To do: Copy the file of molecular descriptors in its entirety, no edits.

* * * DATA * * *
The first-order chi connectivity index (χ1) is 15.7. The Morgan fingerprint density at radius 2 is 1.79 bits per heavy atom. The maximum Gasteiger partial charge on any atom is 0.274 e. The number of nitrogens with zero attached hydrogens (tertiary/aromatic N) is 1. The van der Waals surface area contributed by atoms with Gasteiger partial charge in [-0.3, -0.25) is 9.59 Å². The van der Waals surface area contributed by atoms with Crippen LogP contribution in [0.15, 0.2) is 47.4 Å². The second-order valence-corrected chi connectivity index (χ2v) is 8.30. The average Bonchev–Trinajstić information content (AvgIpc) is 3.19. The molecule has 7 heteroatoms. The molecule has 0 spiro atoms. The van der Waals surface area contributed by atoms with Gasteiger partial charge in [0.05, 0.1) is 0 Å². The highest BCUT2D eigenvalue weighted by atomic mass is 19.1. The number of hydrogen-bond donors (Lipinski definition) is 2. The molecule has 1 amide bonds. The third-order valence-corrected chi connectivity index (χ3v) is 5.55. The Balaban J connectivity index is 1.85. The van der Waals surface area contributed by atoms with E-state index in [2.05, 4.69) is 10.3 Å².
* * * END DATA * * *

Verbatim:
The first-order chi connectivity index (χ1) is 15.7. The Morgan fingerprint density at radius 2 is 1.79 bits per heavy atom. The maximum Gasteiger partial charge on any atom is 0.274 e. The number of nitrogens with zero attached hydrogens (tertiary/aromatic N) is 1. The van der Waals surface area contributed by atoms with Gasteiger partial charge in [-0.3, -0.25) is 9.59 Å². The van der Waals surface area contributed by atoms with Crippen LogP contribution in [0.15, 0.2) is 47.4 Å². The second-order valence-corrected chi connectivity index (χ2v) is 8.30. The average Bonchev–Trinajstić information content (AvgIpc) is 3.19. The molecule has 7 heteroatoms. The molecule has 0 spiro atoms. The van der Waals surface area contributed by atoms with Gasteiger partial charge in [0.05, 0.1) is 0 Å². The highest BCUT2D eigenvalue weighted by atomic mass is 19.1. The number of hydrogen-bond donors (Lipinski definition) is 2. The molecule has 1 amide bonds. The third-order valence-corrected chi connectivity index (χ3v) is 5.55. The Balaban J connectivity index is 1.85. The van der Waals surface area contributed by atoms with E-state index in [2.05, 4.69) is 10.3 Å².